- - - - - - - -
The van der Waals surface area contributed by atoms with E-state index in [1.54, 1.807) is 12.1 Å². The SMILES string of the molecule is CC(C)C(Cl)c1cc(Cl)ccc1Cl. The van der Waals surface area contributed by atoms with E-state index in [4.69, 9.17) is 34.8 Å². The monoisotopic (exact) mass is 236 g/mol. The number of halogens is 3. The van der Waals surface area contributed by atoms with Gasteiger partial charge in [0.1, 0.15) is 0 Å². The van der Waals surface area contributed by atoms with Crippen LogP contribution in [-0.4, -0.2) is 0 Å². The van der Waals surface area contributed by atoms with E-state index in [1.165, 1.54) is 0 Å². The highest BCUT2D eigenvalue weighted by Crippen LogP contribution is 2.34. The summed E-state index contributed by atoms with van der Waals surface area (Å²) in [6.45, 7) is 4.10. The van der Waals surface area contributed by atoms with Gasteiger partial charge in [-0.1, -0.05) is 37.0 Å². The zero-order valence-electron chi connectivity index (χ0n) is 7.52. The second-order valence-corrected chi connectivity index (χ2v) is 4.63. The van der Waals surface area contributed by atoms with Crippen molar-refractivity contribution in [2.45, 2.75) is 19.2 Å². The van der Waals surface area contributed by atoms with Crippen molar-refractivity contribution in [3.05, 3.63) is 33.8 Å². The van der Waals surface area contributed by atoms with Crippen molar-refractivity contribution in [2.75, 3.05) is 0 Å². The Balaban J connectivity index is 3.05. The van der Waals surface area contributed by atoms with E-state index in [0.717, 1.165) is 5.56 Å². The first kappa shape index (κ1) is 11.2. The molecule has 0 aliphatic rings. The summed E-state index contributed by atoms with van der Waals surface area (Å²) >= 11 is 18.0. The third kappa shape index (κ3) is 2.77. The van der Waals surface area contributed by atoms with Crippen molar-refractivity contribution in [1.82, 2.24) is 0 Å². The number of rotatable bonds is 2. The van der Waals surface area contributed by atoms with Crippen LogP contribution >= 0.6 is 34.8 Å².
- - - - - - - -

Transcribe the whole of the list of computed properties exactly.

The van der Waals surface area contributed by atoms with E-state index in [1.54, 1.807) is 12.1 Å². The SMILES string of the molecule is CC(C)C(Cl)c1cc(Cl)ccc1Cl. The van der Waals surface area contributed by atoms with E-state index in [4.69, 9.17) is 34.8 Å². The monoisotopic (exact) mass is 236 g/mol. The number of halogens is 3. The van der Waals surface area contributed by atoms with Gasteiger partial charge in [0.1, 0.15) is 0 Å². The van der Waals surface area contributed by atoms with Crippen LogP contribution in [-0.4, -0.2) is 0 Å². The van der Waals surface area contributed by atoms with E-state index in [1.165, 1.54) is 0 Å². The highest BCUT2D eigenvalue weighted by Crippen LogP contribution is 2.34. The summed E-state index contributed by atoms with van der Waals surface area (Å²) in [6.45, 7) is 4.10. The van der Waals surface area contributed by atoms with Gasteiger partial charge in [-0.1, -0.05) is 37.0 Å². The zero-order valence-electron chi connectivity index (χ0n) is 7.52. The second-order valence-corrected chi connectivity index (χ2v) is 4.63. The van der Waals surface area contributed by atoms with Crippen molar-refractivity contribution in [2.45, 2.75) is 19.2 Å². The van der Waals surface area contributed by atoms with Crippen molar-refractivity contribution in [3.05, 3.63) is 33.8 Å². The van der Waals surface area contributed by atoms with Crippen molar-refractivity contribution in [2.75, 3.05) is 0 Å². The Balaban J connectivity index is 3.05. The van der Waals surface area contributed by atoms with E-state index in [0.717, 1.165) is 5.56 Å². The first kappa shape index (κ1) is 11.2. The molecule has 0 aliphatic rings. The summed E-state index contributed by atoms with van der Waals surface area (Å²) >= 11 is 18.0. The third kappa shape index (κ3) is 2.77. The van der Waals surface area contributed by atoms with Crippen molar-refractivity contribution in [1.82, 2.24) is 0 Å². The number of rotatable bonds is 2. The van der Waals surface area contributed by atoms with Crippen LogP contribution >= 0.6 is 34.8 Å².